To Stand Out, You Have to Stick OutPosted on Friday, July 1st, 2005 by Self Employed Web Team
Let the United States Post Office help you put more ‘Wow!’ into your mailed advertising
Every day, small businesses send out millions of pieces of mailed advertising, hoping their mailers will increase business and drive up profits. Often, the response is disappointing, leaving many businesses wondering what they could do to improve their chances of getting noticed. What many small businesses fail to consider, however, is that the very service delivering the mailers could be a great resource for improving their look and effectiveness. “The Postal Service is working harder than ever to show that direct mail is not your father’s advertising,” says George Hurst, the Postal Service’s Brand Manager for Direct Mail. In keeping with that, the USPS has launched some new, innovative advertising tactics to support direct mail.
The first of these new products, Customized MarketMail (CMM), can be designed into virtually any shape and size between a standard letter (3.5 inches by 5 inches) and the largest flat (12 inches by 15 inches). In addition, almost any standard mail item—business reply cards and envelopes, coupons and coupon booklets, thin merchandise samples, promotional magnets, and other marketing material—can be attached to CMM pieces.
The first company to take advantage of this new advertising tool was Great Circle Family Foods, a Krispy Kreme franchisee in the Los Angeles area. Almost two years ago, after its first round of mailings that included a clever mailer shaped like a box of doughnuts, the company received an 11-
percent response rate—more than three times the group’s typical response rate for unsolicited mailings.
To better leverage your mailer’s placement, the Postal Service also offers a special, low rate for a single advertising supplement—often a multi-media CD, product sample, or catalog—that accompanies or “rides along” with a magazine in a full wrapper, polybag, or envelope. These ride-alongs can either be used to reinforce existing print advertising within the host periodical or be positioned as a kind of “personal recommendation” from a publication with whom a business has yet to have an established relationship.
Tennis Week Magazine, based in Rye, NY, was looking for ways to increase both its circulation and advertising revenue, so Selina Patterson, Tennis Week’s circulation manager, sought out companies interested in purchasing a ride-along. Babolat, a manufacturer of tennis racquet string with a small marketing budget opted to give it a try.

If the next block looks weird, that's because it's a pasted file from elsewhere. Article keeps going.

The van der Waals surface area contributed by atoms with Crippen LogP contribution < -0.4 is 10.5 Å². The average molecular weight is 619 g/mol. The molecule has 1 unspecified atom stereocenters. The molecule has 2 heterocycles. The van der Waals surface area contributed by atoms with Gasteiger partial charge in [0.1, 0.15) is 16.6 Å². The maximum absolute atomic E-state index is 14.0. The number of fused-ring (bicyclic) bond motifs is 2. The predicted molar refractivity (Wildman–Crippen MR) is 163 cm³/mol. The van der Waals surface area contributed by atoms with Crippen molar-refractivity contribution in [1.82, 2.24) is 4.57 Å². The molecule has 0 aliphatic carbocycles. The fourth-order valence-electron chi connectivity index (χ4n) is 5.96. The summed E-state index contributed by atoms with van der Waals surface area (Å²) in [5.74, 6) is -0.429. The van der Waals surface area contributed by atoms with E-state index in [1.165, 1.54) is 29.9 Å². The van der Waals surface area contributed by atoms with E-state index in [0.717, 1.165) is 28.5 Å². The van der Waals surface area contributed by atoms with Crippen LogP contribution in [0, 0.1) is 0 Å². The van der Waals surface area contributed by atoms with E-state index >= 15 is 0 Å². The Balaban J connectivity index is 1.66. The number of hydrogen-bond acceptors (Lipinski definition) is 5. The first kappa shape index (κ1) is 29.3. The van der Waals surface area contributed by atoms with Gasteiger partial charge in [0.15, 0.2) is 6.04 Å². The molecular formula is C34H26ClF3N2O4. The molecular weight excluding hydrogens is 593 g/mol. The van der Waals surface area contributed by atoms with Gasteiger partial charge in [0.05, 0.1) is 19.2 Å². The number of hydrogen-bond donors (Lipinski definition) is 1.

So, along with an issue of Tennis Week, subscribers recently also received a CDsized box with a free sample of Babolat string as well as a mini-brochure about the company.
“This ride-along mailing was successful for Babolat because it boosted brand recognition of the Babolat Xcel Premium (our top end synthetic string) and created demand for this product within the U.S. market,” remarks Marc Pinsard, marketing director for Babolat North America. “After the mailing, many tennis dealers added this Babolat string in response to customer inquiries for the product.”
Whether you call them “stickies” or “Post- Its®,” repositionable notes (RPNs) are a another great marketing tool that the USPS can now attach to almost any envelope, catalog, newspaper, or postcard. The removable, 3-inch by 3-inch paper advertising messages are easy for potential customers to peel off and place on a
variety of surfaces, including calendars, telephones, computer monitors and refrigerators.
Last year, when First Charter Bank in North Carolina tested RPNs on direct mail to both existing customers and prospective customers, it reported a 40 percent increase in response rate in both categories. Likewise, the Medical Management Institute, located just outside Atlanta, lifted its response rate by more than 45 percent by calling attention to its medical coding books with a RPN.
Along with customized market mail and ride-alongs, the Postal Service’s Hurst says repositionable notes are just one among many tools that the USPS offers small businesses to help them achieve their marketing
goals. “Whether their objective is to increase response rates, generate sales and orders, or to increase open and read rates, the Postal Service is always looking for ways to offer greater value and higher response rates to direct mail advertisers.”